something. Plus we have experience in it in the group already. I'm
going to install it on lockbox and deploy configs on the app and proxy
servers for us all to look at. If we decide that we don't hate it, I'll
continue converting the rest of the systems.
Some members from the L10N project have identified some issues that need to be
solved to make sure the translations of Fedora are of high quality. Some of them
are infrastructure-related and at today's (-admin) meeting it was suggested to
transfer the discussion here.
I'm sure the folks at Red Hat are doing their best to keep the quality of the
translations high. But the truth is that Fedora's image in the context of
translations is not good; we do hear that a lot, from current and wanna-be
members. We can and should work to improve it. Semi-translated applications are
U-G-L-Y and shout "low QA" in our ears.
Some possible ideas have been listed on the following page:
Please feel free to chip in and help us out correct whatever doesn't seem
reasonable, break tasks into smaller tasks etc.
The bigger picture of some of these problems are:
* L10N of "local" applications (those listed on ) is poor; releases and
package updates contain untranslated strings in many languages. This is
unacceptable for a fully-localized desktop.
* The barrier to contribute to the l10n (be it GUI or Docs) is higher than it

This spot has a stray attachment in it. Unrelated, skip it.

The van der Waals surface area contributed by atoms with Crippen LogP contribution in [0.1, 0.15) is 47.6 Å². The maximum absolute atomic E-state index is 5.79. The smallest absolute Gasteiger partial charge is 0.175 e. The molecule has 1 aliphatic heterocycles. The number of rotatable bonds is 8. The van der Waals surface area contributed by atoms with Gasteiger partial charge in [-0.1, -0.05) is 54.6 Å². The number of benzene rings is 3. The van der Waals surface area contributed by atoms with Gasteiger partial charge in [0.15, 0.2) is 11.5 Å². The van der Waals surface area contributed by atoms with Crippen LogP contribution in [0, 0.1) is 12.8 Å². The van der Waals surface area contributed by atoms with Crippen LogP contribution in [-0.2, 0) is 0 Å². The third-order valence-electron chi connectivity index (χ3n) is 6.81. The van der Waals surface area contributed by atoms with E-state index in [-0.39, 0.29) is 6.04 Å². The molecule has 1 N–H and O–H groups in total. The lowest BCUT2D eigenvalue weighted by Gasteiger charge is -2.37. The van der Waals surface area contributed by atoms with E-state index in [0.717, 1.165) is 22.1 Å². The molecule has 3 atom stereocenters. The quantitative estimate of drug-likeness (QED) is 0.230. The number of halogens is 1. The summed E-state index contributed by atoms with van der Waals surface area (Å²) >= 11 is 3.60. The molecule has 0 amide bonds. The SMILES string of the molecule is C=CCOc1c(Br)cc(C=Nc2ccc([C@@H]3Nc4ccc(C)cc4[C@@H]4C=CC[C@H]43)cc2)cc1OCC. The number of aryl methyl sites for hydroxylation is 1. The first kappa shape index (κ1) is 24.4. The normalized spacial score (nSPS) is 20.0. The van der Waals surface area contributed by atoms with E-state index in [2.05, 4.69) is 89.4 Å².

should be (compared to other projects).
* QA of the translations is difficult with the current tools.
Some more concrete ideas to discuss that might concern the InfrProj and the
RelEng team are:
* Integrate better the handling of translation during a "local" package's
lifecycle. Have a flag raised for a package update that introduces new strings
so that translators can translate the new strings before the
repackaging/updating. Include in the schedule for each release a "string freeze
date" and a week later a "translation freeze date" and have all our packages
rebuilt after the latter and before the actual release.
* Move po files on their own cvsroot on cvs.fedoraproject.org to reduce
complexity and maintenance and to increase security (with a new group).
* Move the i18n status pages to Fedora servers (Plone/Turbogears?). Include a
direct link to the pofiles from there so that new members can have something to
work on before getting cvs access.
* In the future, use Plone to automate the QA between team members (ie
coordinators can review translations etc).
* Start working with the complex and tricky path to upstream translations that
no distribution has tackled yet in a successful way. Bring our translators
closer to the upstream projects.
Hope some of the above make sense. :)
Jabber ID: glezos(a)jabber.org, GPG: 0xA5A04C3B
"He who gives up functionality for ease of use
loses both and deserves neither." (Anonymous)
Any python coders out there want to help with some wiki code? I'm
posting to the list because anyone can do this, they don't need to
have done something before but do need to be serious about helping and
be a python coder.